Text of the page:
And so I invite then, each of us here today, to consider doing the following two things.  It will not be easy by any means.  It will be painful.  But just as God from almost the beginning of time has called us to be reconciled to him and each other, he still invites us to do the same today. 

First, I want to speak to all of us here who are sons or daughters:  this should include us all.  We all have different experiences with our parents.  Some wonderful.  Some not so much.  Some people’s experiences have probably been more painful than others.  But I would invite us to consider the following:  find sometime during Lent to repair the relationships with your parents.  For some this might just be simply saying we are sorry for something that we have done to hurt them.  For others, it might mean something much, much more.  Perhaps offering forgiveness for being hurt. For some this might be nearly impossible. In the end, it might just be saying a prayer for them.   But if we are able, during this Lent, to find a small way to heal this relationship—then purity might be brought into our lives.

Second, I want to speak to the married couples here.  I of course don’t know first hand what it means to be married.  I don’t claim to know the joys and the struggles.  I don’t claim to have many answers at all. But I have had the chance to work with couples in many different stages of life. And I would like to make just one suggestion.  Either before this Lent is over or sometime as soon as possible for you all to do this one thing.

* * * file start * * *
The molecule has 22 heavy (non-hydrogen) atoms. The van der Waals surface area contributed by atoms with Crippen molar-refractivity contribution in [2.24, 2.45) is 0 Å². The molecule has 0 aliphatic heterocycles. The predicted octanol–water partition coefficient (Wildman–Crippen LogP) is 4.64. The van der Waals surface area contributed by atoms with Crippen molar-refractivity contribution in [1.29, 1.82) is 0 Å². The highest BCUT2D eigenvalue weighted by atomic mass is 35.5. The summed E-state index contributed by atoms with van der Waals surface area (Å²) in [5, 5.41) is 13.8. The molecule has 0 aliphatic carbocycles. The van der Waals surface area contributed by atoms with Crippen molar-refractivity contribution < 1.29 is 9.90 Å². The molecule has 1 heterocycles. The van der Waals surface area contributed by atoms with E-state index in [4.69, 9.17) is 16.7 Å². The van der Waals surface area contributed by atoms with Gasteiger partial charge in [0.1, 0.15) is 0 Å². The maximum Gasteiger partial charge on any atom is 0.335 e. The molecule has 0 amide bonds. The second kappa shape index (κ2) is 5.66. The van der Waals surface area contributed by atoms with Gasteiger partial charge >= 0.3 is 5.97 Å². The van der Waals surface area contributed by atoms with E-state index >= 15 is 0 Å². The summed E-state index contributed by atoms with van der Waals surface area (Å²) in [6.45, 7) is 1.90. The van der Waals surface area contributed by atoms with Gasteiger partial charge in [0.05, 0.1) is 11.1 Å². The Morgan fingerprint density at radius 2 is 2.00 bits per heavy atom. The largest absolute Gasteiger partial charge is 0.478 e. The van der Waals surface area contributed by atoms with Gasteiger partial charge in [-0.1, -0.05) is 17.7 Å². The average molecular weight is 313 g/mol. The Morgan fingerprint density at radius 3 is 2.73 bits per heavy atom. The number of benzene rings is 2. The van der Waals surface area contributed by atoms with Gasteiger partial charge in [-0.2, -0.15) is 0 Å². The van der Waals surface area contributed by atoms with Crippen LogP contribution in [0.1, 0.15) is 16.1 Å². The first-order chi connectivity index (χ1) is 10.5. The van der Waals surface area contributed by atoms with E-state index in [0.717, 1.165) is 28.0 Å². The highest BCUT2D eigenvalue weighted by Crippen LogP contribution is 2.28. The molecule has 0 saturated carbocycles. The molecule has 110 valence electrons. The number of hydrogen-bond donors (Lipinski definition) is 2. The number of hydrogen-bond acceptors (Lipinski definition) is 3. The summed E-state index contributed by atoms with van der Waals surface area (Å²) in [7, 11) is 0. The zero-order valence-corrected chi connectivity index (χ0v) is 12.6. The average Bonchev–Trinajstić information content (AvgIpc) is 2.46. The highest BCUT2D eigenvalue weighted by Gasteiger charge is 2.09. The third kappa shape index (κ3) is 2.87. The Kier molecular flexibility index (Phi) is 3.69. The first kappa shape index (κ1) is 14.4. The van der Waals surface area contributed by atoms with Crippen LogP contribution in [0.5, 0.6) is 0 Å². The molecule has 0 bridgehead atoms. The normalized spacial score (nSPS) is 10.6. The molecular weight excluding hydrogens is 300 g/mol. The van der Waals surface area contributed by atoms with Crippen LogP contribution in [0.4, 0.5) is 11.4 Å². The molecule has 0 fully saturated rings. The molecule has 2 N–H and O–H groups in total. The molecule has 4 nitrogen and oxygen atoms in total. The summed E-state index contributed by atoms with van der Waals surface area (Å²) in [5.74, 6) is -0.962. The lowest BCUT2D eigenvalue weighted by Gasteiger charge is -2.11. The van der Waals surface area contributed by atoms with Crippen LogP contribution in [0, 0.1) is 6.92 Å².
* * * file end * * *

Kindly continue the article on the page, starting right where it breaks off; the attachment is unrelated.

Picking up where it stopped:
Find a way to get away from the kids.  Whether you can make it an entire evening away, or just one long afternoon.  Go somewhere where it can be just you and your spouse.  Turn off the phones.  Turn off the TV.  Turn off the computers.  Then sit together, close, and hold each other’s hands.   Look into each other’s eyes.  Then taking turns, one of you say just a few ways in which over the last year you have been hurt by your spouse.  It is not about making your spouse feel guilty or bad.  It is not about winning.  It is about being honest. As the one speaks the other just listens:  no defense, no rebuttal; just listen.  When your spouse is finished, then if you are able, simply apologize.  Say you are sorry.  Then allow the other person to do the same.

When you have finished take the opportunity to purify your marital love in the perfect way that God has given you to purify that love. 

We all know that relationships are tough.  Loving is tough.  However, we have a God of reconciliation.  We have a God who purifies us, and purifies our relationships.  We have a God with the words of everlasting life.    

1 comment:

  1. Hi to everybody, here everyone is sharing such knowledge, so it’s fastidious to see this site, and I used to visit this blog daily. why my boyfriend ignores me